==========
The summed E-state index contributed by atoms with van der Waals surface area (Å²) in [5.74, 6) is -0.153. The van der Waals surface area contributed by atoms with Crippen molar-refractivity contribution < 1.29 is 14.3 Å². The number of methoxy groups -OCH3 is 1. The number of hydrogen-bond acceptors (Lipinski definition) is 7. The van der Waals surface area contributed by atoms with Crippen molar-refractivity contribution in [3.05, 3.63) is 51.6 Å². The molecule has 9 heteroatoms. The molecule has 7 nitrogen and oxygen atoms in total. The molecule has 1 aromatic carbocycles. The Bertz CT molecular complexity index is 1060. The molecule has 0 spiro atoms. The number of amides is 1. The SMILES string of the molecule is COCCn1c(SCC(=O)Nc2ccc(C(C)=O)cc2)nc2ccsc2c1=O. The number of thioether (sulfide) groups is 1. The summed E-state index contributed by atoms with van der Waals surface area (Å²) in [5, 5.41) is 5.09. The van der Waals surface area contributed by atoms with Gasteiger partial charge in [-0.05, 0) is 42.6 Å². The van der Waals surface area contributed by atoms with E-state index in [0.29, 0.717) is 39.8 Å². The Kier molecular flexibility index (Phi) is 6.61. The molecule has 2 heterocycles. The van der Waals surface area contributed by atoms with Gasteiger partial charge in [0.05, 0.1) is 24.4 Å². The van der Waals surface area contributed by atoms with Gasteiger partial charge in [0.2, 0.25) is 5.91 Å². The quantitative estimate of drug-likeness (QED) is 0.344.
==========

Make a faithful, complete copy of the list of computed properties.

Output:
The summed E-state index contributed by atoms with van der Waals surface area (Å²) in [5.74, 6) is -0.153. The van der Waals surface area contributed by atoms with Crippen molar-refractivity contribution < 1.29 is 14.3 Å². The number of methoxy groups -OCH3 is 1. The number of hydrogen-bond acceptors (Lipinski definition) is 7. The van der Waals surface area contributed by atoms with Crippen molar-refractivity contribution in [3.05, 3.63) is 51.6 Å². The molecule has 9 heteroatoms. The molecule has 7 nitrogen and oxygen atoms in total. The molecule has 1 aromatic carbocycles. The Bertz CT molecular complexity index is 1060. The molecule has 0 spiro atoms. The number of amides is 1. The SMILES string of the molecule is COCCn1c(SCC(=O)Nc2ccc(C(C)=O)cc2)nc2ccsc2c1=O. The number of thioether (sulfide) groups is 1. The summed E-state index contributed by atoms with van der Waals surface area (Å²) in [5, 5.41) is 5.09. The van der Waals surface area contributed by atoms with Gasteiger partial charge in [-0.05, 0) is 42.6 Å². The van der Waals surface area contributed by atoms with E-state index in [0.29, 0.717) is 39.8 Å². The Kier molecular flexibility index (Phi) is 6.61. The molecule has 2 heterocycles. The van der Waals surface area contributed by atoms with Gasteiger partial charge in [0.05, 0.1) is 24.4 Å². The van der Waals surface area contributed by atoms with Gasteiger partial charge in [0.2, 0.25) is 5.91 Å². The quantitative estimate of drug-likeness (QED) is 0.344.